Collected Stories « PREV | NEXT »: Collected Stories

December 9, 2010

Common Roots

Last night, at the Baryshnikov Arts Center's Movado Hour, I heard the Ensemble Organum, a group of unaccompanied French singers, perform Guillaume de Machaut's Messe de Nostre Dame.  This fourteenth-century work (it dates from around 1364) is generally considered to be the first complete mass to which a single composer's name has been attached.  That is interesting enough, and so is the way in which these six male singers performed the mass, with harmonies that mingled an uncanny underlying drone with a filigree of strange melodies overlaid on top.  But what made the evening for me was the way their sound strenuously evoked three other kinds of music: that of a Hebrew cantor in a synagogue, that of an Arabic singer of folk melodies, and that of a Russian Orthodox choir.  You could not hear this early Christian music without, I think, thinking of those other three strands of musical history.  It is as if all these religions--Islam, Judaism, Byzantine Christianity, and Roman Christianity--started with a common musical root, and only began to diverge sometime after the fourteenth century.  Of course, I do not know how accurate the Ensemble Organum's reconstructions are; perhaps this is just a lovely myth of origin that they have created for us, a common past belatedly imposed on a fragmented present.  But even if that is the case (and somehow I doubt it: these guys seem very serious in their purposes, both musical and religious), I am grateful for the gift of the illusion--or allusion, if it does indeed turn out to be historically true.  Can anyone who knows more than I do about the history of music please shed some light on this?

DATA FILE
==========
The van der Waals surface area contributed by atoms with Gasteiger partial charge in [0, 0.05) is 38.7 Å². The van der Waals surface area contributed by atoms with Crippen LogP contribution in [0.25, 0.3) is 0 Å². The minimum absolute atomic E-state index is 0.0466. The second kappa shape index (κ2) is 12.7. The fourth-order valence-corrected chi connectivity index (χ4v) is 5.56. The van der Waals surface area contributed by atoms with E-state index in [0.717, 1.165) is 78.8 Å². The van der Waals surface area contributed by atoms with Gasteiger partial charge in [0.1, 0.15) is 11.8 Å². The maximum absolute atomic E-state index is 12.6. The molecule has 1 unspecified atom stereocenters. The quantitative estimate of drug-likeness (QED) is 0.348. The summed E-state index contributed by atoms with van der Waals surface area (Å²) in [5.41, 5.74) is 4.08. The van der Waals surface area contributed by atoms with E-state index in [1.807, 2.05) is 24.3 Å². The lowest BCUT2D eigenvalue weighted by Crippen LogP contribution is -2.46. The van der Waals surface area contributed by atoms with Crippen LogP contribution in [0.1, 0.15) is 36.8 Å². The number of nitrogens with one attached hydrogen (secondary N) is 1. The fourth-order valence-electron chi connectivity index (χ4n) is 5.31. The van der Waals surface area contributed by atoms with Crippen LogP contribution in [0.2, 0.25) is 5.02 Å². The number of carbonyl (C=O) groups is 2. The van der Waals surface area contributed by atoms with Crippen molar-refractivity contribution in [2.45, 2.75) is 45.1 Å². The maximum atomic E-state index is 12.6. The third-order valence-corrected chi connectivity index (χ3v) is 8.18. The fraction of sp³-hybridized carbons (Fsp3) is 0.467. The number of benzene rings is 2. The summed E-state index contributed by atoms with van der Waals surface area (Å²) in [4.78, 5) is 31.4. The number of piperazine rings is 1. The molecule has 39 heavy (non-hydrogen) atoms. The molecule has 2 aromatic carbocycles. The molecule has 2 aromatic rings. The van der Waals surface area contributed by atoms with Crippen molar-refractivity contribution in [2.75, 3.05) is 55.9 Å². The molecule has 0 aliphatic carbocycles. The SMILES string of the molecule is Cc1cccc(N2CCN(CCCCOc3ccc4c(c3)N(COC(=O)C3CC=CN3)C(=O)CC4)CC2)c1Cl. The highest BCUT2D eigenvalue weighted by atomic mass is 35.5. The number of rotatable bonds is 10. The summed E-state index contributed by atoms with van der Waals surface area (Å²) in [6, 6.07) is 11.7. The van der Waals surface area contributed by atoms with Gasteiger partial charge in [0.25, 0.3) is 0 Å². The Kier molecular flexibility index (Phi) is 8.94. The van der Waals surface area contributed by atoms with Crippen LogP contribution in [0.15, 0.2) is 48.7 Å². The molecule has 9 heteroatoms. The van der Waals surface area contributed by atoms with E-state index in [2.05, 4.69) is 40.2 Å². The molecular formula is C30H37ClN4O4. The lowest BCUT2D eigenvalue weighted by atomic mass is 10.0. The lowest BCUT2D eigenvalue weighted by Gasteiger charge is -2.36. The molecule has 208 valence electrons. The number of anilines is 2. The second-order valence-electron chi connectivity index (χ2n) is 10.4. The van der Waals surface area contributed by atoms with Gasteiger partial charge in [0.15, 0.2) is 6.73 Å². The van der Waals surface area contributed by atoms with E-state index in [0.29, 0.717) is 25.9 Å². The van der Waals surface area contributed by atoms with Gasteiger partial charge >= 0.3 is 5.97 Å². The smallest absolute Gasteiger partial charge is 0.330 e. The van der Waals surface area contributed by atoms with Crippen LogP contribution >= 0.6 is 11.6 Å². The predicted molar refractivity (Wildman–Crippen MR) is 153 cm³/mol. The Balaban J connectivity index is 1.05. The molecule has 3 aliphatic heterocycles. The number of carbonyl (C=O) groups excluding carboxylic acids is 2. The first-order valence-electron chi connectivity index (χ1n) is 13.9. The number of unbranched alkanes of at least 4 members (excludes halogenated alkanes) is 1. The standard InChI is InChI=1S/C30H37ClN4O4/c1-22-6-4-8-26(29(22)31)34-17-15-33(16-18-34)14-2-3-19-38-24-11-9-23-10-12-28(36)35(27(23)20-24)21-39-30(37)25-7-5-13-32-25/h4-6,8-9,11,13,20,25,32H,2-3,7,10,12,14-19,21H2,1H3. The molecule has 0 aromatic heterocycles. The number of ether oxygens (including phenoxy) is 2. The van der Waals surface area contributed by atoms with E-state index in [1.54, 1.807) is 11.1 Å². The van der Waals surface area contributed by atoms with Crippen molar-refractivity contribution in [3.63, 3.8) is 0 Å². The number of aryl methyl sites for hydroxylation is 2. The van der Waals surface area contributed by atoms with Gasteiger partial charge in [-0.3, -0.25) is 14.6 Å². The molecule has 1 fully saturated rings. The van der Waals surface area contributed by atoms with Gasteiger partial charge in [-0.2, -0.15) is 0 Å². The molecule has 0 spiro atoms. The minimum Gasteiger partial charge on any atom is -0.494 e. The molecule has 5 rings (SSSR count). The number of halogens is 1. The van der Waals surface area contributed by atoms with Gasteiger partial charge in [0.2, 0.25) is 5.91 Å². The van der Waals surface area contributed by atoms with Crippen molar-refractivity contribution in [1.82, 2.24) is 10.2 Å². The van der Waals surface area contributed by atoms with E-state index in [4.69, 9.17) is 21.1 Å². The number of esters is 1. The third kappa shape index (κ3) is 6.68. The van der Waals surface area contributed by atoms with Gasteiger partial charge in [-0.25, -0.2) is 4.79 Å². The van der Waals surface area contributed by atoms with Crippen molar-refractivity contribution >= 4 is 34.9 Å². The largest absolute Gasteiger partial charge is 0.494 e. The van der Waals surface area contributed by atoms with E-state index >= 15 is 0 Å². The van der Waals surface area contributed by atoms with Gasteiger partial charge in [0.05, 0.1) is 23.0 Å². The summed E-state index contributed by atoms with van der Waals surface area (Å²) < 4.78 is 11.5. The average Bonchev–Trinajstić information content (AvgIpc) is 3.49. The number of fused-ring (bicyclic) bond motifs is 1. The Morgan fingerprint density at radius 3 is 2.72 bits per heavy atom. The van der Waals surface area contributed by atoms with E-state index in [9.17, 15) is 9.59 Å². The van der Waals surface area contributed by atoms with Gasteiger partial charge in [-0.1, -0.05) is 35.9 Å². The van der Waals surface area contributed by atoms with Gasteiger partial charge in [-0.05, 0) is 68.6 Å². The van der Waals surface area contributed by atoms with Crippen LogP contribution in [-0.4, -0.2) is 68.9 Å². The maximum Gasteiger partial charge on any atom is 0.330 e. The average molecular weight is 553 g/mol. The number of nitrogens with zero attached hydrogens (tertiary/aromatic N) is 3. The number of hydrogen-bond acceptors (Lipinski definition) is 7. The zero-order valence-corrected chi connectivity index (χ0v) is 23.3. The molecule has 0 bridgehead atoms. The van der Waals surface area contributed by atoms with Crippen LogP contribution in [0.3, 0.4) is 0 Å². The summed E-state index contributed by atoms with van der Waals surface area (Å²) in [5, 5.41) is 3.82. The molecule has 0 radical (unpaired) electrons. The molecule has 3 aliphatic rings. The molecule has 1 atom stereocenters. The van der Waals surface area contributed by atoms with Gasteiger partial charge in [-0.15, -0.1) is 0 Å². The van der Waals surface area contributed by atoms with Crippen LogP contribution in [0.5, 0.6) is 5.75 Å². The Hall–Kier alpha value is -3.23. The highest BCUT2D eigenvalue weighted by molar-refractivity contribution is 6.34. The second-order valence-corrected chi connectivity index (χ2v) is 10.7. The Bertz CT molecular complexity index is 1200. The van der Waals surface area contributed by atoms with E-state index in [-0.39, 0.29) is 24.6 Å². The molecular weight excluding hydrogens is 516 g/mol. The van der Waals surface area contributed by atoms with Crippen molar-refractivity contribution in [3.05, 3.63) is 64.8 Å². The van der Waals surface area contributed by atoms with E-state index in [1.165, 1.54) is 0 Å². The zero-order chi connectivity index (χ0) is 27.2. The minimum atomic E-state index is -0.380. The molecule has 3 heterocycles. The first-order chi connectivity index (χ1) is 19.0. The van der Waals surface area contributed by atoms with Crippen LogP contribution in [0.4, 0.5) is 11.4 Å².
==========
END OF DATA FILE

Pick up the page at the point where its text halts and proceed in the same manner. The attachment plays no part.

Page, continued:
December 9, 2010 7:37 AM | | Comments (0)

Leave a comment


Creative Commons License
This weblog is licensed under a Creative Commons License.


    ARTicles ARTicles is a project of 
    the National Arts Journalism Program, an association of some 500 journalists in the United States. Our group blog is a place for arts and cultural journalists to share ideas and information, to celebrate what we do, and to make the case for its continuing value. ARTicles is edited by Laura Collins-Hughes. To contact her, click here.

    ARTicles Bloggers Meet our bloggers: Sasha Anawalt, MJ Andersen, Alicia Anstead, Laura Bleiberg, Larry Blumenfeld, Jeanne Carstensen, Robert Christgau, Laura Collins-Hughes, Thomas Conner, Lily Tung Crystal, Richard Goldstein, Patti Hartigan, Glenn Kenny, Wendy Lesser, Ruth Lopez, Nancy Malitz, Douglas McLennan, Tom Moon, Abe Peck, Peter Plagens, John Rockwell, Werner Trieschmann, Lesley Valdes and Douglas Wolk. more

    NAJP NAJP is America's largest organization dedicated to the advancement of arts and cultural journalism. The NAJP has produced research, publications and discussions and works to bring together journalists, artists, news executives, cultural organization administrators, funders and others concerned with arts and culture in America today. more

    Join NAJP Join America's largest organization of arts journalists. Here's how more

see all archives